Jump to content
Sign in to follow this  
scottiebie

How Many Exclusively Make A Living?

Recommended Posts

I don’t think the number has ever been counted, or can be counted. My best guess is there are a few hundred of us. This is based on the number of potters I see at art fairs that I know are doing it full-time and exclusively, extrapolated out for the whole US. 

It is my opinion that those who have day jobs, and run an art business as a part-time business, are still legitimate professional artists. Having a day job is how MOST of the professional art world works. As long as you are turning a profit, enough to sustain your business as long as you want, then you are a professional artist.

Edited by GEP

Share this post


Link to post
Share on other sites

I'd say over half of the full time artists I know personally were independently wealthy before going full time.  That's the way to go! Might be a symptom of my area though, a lot of gazillionaires live here.  The amazing thing is, they make a lot of money from their art too, so it's not like they needed to be rich to start.

I think having a good, well thought out plan is imperative for success in any business endeavor, switching to full time you're placing your livelihood in your hands and that makes a lot of people uncomfortable.

Share this post


Link to post
Share on other sites

I'm really glad I didn't find clay until I was well into my 30s.  I would have thought it was perfectly ok to not make more than 20k a year, no health insurance, no savings.  Pottery is an excellent hobby that more than pays for itself.  Reinvesting the clay sales while working a regular job, buying property, 401k, SS benefits, makes for a realistic full time effort at the end of your life.  Any time we are talking about people, there will be exceptions and I'm sure there are people who started with nothing but their talent and built an empire.  Pottery isn't a studio and some brushes and paints.  It's an industrial facility that doesn't build itself.  Further, until you penetrate the "your name as part of the value" world, the returns are limited, especially for functional ceramics.  I just don't see how you can spin it up on it's own.  Plus, if you do, you'll probably be controlled by the market you build and have no real room for creativity or fun.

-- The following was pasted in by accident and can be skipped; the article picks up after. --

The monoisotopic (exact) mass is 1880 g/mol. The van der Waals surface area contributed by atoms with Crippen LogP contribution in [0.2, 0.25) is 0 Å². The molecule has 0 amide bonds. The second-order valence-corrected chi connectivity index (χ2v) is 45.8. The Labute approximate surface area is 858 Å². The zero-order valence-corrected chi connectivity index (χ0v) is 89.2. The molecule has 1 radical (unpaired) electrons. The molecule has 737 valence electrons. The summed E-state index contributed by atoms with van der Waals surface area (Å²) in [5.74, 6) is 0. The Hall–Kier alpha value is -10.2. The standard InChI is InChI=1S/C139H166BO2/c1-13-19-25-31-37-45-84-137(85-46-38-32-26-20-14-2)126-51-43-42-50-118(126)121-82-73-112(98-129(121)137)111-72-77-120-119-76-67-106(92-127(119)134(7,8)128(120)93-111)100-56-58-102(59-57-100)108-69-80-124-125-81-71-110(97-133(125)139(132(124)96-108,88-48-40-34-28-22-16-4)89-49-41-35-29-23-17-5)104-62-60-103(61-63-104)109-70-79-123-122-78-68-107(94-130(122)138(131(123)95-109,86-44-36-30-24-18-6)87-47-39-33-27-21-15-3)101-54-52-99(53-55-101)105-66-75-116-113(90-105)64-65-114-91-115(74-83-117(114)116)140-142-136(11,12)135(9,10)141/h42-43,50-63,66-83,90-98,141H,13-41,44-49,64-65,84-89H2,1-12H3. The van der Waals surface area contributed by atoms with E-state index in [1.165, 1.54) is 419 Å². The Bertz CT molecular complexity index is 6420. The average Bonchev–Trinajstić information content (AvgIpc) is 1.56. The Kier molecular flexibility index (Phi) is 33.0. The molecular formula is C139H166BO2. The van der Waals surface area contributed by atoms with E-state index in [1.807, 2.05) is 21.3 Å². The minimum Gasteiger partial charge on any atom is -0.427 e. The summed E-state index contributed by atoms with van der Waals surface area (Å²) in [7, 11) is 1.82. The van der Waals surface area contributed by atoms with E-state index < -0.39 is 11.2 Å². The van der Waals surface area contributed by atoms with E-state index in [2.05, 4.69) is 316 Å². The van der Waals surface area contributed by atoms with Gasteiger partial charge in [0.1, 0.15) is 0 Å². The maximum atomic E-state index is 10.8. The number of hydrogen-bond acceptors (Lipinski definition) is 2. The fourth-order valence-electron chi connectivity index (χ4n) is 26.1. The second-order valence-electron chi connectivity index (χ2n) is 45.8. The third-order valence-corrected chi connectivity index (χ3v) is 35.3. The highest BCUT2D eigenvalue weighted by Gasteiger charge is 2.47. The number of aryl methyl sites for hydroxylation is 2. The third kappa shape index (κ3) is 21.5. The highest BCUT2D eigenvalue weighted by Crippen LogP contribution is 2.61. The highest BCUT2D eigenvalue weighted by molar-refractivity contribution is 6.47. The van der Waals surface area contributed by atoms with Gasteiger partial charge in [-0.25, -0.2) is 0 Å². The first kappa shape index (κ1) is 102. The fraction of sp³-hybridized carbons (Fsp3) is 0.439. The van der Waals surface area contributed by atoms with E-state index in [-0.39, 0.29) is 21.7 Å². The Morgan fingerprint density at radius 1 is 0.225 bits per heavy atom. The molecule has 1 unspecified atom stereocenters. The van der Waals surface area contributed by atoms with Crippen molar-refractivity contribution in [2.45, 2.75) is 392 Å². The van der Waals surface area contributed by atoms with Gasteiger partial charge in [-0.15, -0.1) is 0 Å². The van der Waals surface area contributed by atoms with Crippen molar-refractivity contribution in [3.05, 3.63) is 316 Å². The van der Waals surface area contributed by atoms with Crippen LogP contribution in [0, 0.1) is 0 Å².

Change my mind.

 

Share this post


Link to post
Share on other sites
30 minutes ago, CactusPots said:

I'm really glad I didn't find clay until I was well into my 30s.  I would have thought it was perfectly ok to not make more than 20k a year, no health insurance, no savings.  Pottery is an excellent hobby that more than pays for itself.  Reinvesting the clay sales while working a regular job, buying property, 401k, SS benefits, makes for a realistic full time effort at the end of your life.  Any time we are talking about people, there will be exceptions and I'm sure there are people who started with nothing but their talent and built an empire.  Pottery isn't a studio and some brushes and paints.  It's an industrial facility that doesn't build itself.  Further, until you penetrate the "your name as part of the value" world, the returns are limited, especially for functional ceramics.  I just don't see how you can spin it up on it's own.  Plus, if you do, you'll probably be controlled by the market you build and have no real room for creativity or fun.

Change my mind.

 

Can't change your mind, only because you have to learn to throw before you can throw pots to sell, and that is a hobby.